We all know that filing taxes can be a pretty stressful experience under – and that’s downplaying it. Now, while it’s by no means easy for those in normal circumstances, for freelance professionals, it’s even harder. The thing is, when it comes to freelancers, tax season can offer a different level of frustration, considering the fact that different rules apply to freelance taxes.
There is some good news though, and a couple of tips and tricks that are going to help you with managing your finances. Now, if you aren’t sure about any specific details, you should always opt for a consultation with a qualified tax professional for expert advice. So, keep that in mind, and with that disclaimer out of the way – we’ve got some tax tips for freelancers that can help you with managing your taxes well.
Let’s Talk About the Basics First
Well, first things first – in order for you to understand how you could tweak your taxes, it’s important for you to understand how you should assess them in the first place if you are a freelancer.
So, if you happen to earn at least $400 or more in a year as a freelancer, you are considered self-employed by the Internal Revenue Service. That further means that you are required to file taxes as a business owner. Now, there is a downside to all this, and that is the fact that in addition to the standard income taxes based on your tax bracket and filing status, you also need to pay a self-employment tax of 15.3%. This tax represents the Social Security and Medicare taxes you would normally pay, as well as the half typically covered by a traditional employer.
Know Your Deductions
As a freelancer, considering the fact that you already have to pay more taxes, deductions are something that you really shouldn’t overlook – and yet, they most often do end up overlooked. A high number of freelancers leave valuable tax deductions and benefits on the table just because they aren’t sure what they can and cannot deduct. Statistics even say that 35% of freelancers have a hard time understanding and paying taxes, while 73% don’t deduct any expenses at all!
All of that being said – it’s time for you to learn more about deductions. Not only will it make your tax paying easier, but, as experts on taxpaying from keepertax.com explain – by deducting everything that you can, you will actually end up potentially saving thousands of dollars. They also go on to explain how, so, let’s talk about that in more detail.
Home Office Deduction
If you happen to do your freelance work from home, this deduction can be a big money saver if you use a part of your home regularly and exclusively for business purposes. The good thing is that you don’t need to have an entire sector of your home dedicated to the business, so, even a desk count.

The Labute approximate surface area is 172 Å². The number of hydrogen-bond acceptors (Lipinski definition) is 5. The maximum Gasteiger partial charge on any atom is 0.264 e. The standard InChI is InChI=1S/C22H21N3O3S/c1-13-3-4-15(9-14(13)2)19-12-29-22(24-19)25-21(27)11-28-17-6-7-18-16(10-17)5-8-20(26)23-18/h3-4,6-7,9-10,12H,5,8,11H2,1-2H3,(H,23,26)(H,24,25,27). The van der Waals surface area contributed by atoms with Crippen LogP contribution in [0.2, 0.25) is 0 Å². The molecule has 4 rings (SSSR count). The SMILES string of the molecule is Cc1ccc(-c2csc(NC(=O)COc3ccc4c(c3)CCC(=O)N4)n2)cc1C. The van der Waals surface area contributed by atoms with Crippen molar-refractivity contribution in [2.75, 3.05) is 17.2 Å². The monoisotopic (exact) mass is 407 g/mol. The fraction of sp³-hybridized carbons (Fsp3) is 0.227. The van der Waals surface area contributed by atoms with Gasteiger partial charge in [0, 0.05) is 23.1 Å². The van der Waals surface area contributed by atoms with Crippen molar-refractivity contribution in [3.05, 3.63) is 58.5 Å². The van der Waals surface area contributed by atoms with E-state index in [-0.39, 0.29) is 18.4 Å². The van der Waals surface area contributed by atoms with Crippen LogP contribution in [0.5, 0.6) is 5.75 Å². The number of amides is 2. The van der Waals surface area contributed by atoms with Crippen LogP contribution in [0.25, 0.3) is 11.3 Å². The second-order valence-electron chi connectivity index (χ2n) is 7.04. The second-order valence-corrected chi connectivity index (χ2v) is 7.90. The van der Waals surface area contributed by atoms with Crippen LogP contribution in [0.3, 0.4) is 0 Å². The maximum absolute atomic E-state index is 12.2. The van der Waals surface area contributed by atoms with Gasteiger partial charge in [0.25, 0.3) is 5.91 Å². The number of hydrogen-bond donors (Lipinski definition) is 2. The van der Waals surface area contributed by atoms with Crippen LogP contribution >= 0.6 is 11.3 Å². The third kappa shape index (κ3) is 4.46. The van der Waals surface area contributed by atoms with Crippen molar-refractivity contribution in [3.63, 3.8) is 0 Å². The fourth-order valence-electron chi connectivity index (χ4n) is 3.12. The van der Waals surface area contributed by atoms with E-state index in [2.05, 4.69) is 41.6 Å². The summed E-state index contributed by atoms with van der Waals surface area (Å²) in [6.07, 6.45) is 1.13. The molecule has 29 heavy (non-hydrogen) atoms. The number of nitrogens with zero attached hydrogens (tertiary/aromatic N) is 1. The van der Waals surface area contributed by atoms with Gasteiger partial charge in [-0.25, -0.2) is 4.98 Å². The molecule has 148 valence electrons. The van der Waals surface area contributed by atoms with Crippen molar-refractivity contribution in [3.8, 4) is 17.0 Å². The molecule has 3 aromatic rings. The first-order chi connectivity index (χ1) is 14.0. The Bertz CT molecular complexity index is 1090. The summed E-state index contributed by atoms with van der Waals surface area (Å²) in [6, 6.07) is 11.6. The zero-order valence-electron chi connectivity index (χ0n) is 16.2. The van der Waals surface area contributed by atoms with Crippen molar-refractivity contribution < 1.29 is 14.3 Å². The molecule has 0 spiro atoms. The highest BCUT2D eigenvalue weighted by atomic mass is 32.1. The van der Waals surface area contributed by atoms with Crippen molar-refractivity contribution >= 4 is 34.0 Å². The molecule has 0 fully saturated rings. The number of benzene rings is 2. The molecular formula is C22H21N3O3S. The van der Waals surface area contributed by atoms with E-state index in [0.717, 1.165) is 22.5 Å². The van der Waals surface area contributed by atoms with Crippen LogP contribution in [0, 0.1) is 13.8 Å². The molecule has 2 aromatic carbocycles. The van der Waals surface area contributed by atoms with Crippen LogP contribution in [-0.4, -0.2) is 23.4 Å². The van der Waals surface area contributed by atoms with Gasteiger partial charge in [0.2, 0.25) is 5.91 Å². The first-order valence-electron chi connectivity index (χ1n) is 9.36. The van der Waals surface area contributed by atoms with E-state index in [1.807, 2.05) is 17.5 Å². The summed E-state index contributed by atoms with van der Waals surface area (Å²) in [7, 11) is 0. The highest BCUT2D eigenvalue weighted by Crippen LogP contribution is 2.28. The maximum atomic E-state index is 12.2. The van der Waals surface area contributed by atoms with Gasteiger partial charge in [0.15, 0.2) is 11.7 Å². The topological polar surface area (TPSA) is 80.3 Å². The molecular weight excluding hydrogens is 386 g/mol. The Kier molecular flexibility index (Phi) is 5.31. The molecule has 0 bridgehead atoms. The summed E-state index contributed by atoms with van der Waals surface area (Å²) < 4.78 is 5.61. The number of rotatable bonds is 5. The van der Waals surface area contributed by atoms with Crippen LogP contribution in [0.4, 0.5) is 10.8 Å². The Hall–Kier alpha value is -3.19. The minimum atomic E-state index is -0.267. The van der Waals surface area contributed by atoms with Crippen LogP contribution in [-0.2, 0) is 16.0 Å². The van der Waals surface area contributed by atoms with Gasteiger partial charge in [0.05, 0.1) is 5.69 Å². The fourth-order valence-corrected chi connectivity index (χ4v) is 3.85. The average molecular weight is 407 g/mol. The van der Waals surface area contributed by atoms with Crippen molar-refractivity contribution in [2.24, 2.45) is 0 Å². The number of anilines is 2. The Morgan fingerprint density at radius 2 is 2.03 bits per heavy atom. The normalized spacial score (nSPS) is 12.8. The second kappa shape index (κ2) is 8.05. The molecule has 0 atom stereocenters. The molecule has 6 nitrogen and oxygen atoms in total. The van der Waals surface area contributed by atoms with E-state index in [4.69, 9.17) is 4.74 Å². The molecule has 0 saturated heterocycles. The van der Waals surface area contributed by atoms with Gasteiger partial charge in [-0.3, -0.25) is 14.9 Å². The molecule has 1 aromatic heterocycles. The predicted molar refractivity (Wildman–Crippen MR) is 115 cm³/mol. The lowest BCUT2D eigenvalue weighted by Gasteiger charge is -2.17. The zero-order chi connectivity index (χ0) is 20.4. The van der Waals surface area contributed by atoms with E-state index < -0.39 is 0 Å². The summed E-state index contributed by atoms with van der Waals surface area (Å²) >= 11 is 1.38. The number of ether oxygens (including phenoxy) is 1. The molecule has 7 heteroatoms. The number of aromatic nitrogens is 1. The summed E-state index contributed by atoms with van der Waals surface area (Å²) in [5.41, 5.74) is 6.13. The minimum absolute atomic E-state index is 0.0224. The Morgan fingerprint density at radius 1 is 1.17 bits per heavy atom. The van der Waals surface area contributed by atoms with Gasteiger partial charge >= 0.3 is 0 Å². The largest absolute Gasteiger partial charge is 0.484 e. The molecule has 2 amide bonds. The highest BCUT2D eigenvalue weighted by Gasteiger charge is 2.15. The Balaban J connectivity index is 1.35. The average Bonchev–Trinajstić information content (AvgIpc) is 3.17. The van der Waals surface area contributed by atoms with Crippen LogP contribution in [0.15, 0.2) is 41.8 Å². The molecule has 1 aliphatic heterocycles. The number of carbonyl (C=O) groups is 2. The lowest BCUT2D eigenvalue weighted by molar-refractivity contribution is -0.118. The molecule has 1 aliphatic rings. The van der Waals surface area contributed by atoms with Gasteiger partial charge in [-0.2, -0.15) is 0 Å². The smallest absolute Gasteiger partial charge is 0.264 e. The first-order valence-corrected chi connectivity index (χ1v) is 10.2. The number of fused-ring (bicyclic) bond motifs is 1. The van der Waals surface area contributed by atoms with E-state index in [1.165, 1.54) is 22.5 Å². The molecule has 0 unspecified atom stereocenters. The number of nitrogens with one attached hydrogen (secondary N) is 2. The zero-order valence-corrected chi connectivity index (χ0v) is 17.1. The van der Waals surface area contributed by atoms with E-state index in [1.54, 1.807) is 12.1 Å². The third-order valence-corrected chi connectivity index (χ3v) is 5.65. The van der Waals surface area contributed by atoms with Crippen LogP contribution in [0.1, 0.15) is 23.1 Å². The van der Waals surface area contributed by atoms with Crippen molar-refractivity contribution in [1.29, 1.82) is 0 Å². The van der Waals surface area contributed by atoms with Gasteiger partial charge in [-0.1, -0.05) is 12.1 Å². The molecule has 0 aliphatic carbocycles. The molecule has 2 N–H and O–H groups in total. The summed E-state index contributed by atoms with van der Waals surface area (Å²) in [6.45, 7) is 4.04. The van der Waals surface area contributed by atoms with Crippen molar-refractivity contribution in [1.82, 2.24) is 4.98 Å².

So, basically, if you work from home – IRS allows you to write off associated rent, utilities, real estate taxes, repairs, maintenance, as well as other related expenses from your taxes.
Since you aren’t provided with an employer-paid healthcare plan, the probability is high that you are covering all the premiums by yourself. Although the high cost definitely does seem steep, as a freelancer, you can actually deduct these – which will ultimately lower the amount of overall tax you owe.
So, how much can you deduct? You can actually deduct 100% of your health insurance premiums, including both dental and long-term care premiums. You should understand though, that this is a deduction on your personal taxes. Now, in order to qualify for the deduction, you must have no other health insurance coverage, as well as to have business income.
Self-Employment Taxes Deduction
We have already mentioned that you have to pay 15.3% of your income for social security and medicare taxes. The good thing though is that you actually get to deduct the 7.65% employer portion off of your income taxes.
Be Sure to Plan Your Retirement
As a freelancer, it might be a little harder to contribute, but you shouldn’t let that stop you, since retirement is something that really is worth the investment. In case you need a little extra incentive, remember that your contributions to a retirement plan are actually tax-deductible.
Take the 401(k) plan for instance – the IRS isn’t going to tax what you divert into a 401(k) if it’s funneled directly from your paycheck. For 2020, you can divert up to $19,500 per year into your 401(k) account, and in case you’re 50 or older, you can actually contribute even up to $26,000.
In the end, even though the whole process is intrinsically stressful, there definitely are some ways in which you can make it easier. That being said, don’t ignore all the responsibilities until the last moment, do your research, and keep yourself informed and organized – the whole ordeal will be a lot easier. Don’t worry, you got this!
Photo credits: Pexels